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"Old Vine" Wines


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As a vine ages, its production per vine goes up, maximizes and then declines over time. After a certain point, they are more disease and drought/rain resistant. These factors make for more intensity and richer flavors in the resulting grapes. Old vines are capable of producing a greater intensity in a wine at a lower alcohol level, other things being equal. They also develop grapes with greater depth of flavor and with a little less fruity flavors. These things can be good or bad depending on the style the winemaker is looking for.

That being said, a young vine, well trained, of a properly selcted clone on site specific rootstock is superior to an old vine poorly trained from a prolific badly matched clone & rootstock combination. A vine planted properly these days is expected to last 25 to 40 years for commercial production. I would call anything over 40 years old vines and anything over 80 years, ancient vines.

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In discussing potential Christmas gifts with my brother-in-law, he mentioned that he preferred "old vine" wines. Is there any qualitative difference between the "old vine" and "new? vine" wines?

Thanks,

Rick

In general, wines made from old vines (usually 40 years or older ) produce less fruit but more intense flavor. It is a nebulous term, however, like "Vintner's Reserve", it doesn't really have a legal definition in the US or Europe. In Europe these days, I believe anything over 8 years old can be labeled "Vielles Vignes". You have to know the grower and his vineyard to really know. The two zinfandel producers in California who get a lot of mileage out of the term are Turley Cellars and Renwood. The Renwood "Grand Pere Vineyard" is the easier to get a hold of.

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And the award for total irrelevance to the actual question goes to MY post, which is:

The oldest vine in the world is a supposedly 400-year old monster located in Maribor, Slovenia, which has been producing a red... something... since the 16th Century.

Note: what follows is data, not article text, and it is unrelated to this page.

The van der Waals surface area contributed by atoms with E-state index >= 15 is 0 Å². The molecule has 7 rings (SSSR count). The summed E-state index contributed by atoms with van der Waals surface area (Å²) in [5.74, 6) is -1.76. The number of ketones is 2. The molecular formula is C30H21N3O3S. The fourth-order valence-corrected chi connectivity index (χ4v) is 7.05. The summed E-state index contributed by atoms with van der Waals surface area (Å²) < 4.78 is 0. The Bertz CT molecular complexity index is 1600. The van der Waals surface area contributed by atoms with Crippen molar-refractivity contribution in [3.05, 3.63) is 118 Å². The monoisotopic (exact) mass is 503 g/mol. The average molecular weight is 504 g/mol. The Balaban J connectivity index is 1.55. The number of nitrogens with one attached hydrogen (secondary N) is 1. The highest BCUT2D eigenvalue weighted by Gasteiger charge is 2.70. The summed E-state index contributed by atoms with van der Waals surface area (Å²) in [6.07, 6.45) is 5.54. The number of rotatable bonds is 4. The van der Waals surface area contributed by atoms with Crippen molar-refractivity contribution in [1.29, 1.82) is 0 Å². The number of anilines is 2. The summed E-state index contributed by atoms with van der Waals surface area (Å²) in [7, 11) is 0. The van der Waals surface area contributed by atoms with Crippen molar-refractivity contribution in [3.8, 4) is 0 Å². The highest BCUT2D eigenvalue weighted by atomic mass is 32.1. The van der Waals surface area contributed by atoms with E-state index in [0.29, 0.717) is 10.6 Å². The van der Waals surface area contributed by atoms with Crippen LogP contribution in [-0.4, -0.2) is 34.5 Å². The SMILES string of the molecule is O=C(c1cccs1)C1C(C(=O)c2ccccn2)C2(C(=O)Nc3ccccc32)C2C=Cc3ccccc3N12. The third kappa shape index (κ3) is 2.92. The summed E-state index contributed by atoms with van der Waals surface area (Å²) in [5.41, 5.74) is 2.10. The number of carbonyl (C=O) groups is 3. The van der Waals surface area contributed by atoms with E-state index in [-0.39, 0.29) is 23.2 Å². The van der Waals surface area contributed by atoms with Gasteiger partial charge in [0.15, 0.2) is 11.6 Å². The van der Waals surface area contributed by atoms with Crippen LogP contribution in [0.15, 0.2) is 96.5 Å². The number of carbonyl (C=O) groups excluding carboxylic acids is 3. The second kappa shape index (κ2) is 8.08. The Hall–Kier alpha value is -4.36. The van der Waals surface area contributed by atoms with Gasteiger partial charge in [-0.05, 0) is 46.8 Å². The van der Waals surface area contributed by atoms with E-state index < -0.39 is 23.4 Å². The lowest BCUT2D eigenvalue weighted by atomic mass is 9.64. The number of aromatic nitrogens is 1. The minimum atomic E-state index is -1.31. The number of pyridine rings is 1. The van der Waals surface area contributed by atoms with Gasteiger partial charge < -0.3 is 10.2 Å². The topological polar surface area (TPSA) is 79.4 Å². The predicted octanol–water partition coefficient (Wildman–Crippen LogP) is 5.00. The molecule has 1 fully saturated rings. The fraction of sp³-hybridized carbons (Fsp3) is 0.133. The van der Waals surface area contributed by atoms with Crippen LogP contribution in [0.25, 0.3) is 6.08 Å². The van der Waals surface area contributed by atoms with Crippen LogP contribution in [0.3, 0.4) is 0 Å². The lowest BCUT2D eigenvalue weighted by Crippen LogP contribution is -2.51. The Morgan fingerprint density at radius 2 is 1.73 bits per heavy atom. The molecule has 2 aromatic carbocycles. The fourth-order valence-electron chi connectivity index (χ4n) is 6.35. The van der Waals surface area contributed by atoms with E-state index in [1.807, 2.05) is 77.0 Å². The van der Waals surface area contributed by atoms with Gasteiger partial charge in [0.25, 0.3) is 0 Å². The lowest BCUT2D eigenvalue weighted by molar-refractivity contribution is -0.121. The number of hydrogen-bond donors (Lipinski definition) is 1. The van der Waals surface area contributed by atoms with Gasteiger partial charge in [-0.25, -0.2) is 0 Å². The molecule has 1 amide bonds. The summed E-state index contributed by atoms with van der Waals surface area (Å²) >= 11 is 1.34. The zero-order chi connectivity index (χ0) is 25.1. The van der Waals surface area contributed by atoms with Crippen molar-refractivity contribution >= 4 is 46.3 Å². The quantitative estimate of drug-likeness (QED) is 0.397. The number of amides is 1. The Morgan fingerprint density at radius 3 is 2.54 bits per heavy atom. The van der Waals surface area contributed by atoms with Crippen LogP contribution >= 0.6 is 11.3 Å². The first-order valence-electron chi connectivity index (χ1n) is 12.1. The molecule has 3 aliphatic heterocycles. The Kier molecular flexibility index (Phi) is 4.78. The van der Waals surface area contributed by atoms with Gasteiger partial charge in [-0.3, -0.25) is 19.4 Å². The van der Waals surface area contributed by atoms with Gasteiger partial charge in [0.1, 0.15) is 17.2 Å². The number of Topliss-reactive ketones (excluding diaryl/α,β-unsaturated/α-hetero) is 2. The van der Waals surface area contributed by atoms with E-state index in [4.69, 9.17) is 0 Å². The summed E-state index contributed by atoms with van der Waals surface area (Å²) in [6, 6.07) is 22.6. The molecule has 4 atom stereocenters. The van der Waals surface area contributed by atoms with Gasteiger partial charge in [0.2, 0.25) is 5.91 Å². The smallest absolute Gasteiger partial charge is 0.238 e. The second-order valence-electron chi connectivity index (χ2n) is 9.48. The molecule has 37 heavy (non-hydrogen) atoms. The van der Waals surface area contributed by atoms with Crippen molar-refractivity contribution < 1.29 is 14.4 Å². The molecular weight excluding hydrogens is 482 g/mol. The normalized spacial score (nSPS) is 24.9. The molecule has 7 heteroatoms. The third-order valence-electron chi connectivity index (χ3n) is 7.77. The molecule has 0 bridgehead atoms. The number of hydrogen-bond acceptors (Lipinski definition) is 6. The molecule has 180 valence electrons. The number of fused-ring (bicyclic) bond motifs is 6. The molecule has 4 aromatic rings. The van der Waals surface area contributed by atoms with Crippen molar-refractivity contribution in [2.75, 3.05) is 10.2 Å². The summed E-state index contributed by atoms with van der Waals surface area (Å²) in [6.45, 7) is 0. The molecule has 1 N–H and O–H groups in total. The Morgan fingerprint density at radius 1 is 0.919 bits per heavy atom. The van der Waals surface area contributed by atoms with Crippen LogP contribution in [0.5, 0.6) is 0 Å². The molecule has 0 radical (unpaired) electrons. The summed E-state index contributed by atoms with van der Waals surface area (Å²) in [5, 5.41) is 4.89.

EDIT- Ahem. The vine is actually OVER 400 year old, thus placing squarely in the 16th Century. :P

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And the award for total irrelevance to the actual question goes to MY post, which is:

The oldest vine in the world is a supposedly 400-year old monster located in Maribor, Slovenia, which has been producing a red... something... since the 16th Century.

Not to be a nit picker or anything, but 400 years old would put it in the 17th century. :P

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Not to be a nit picker or anything, but 400 years old would put it in the 17th century. :P

Yes, but 410 years old would put it in the 16th. It is also unfortunate that due to the price of land, some of the wonderful, 100 year old Zinfandel vines in the southern part of CA have been uprooted for housing developments.

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It is also unfortunate that due to the price of land, some of the wonderful, 100 year old Zinfandel vines in the southern part of CA have been uprooted for housing developments.

Clos Pegase uprooted the old vines petite sirah vines in Calistoga that were used to make wonderful wines at Stags' Leap back in the Carl Doumani to plan more Napa Cab! I have never bought or even sipped a drop from them since. The vines were in perfect health and had good yields.

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I resent the idea that anything over 40 years of age is considered "ancient", thank you very much ;-)

There's a saying in our business that the term "vieilles vignes", is French for "raize ze price" :P

In theory, a vineyard has certain sections replanted every so many years to create an average age of vines. Some wine might be made from only the oldest parcels, some from the youngest. Depending upon which country the wine is from, it might determine what the wine is legally allowed to be called. For example, some "Bourgogne Blanc" from a grower who has vineyard parcels in Chassagne-Montrachet, is probably young-vine Chassagne, i.e. wine from grapes grown on vines too young to legally be labeled Chassagne-Montrachet, because to carry the C-M on the label, the vines must be of at least a certain age.

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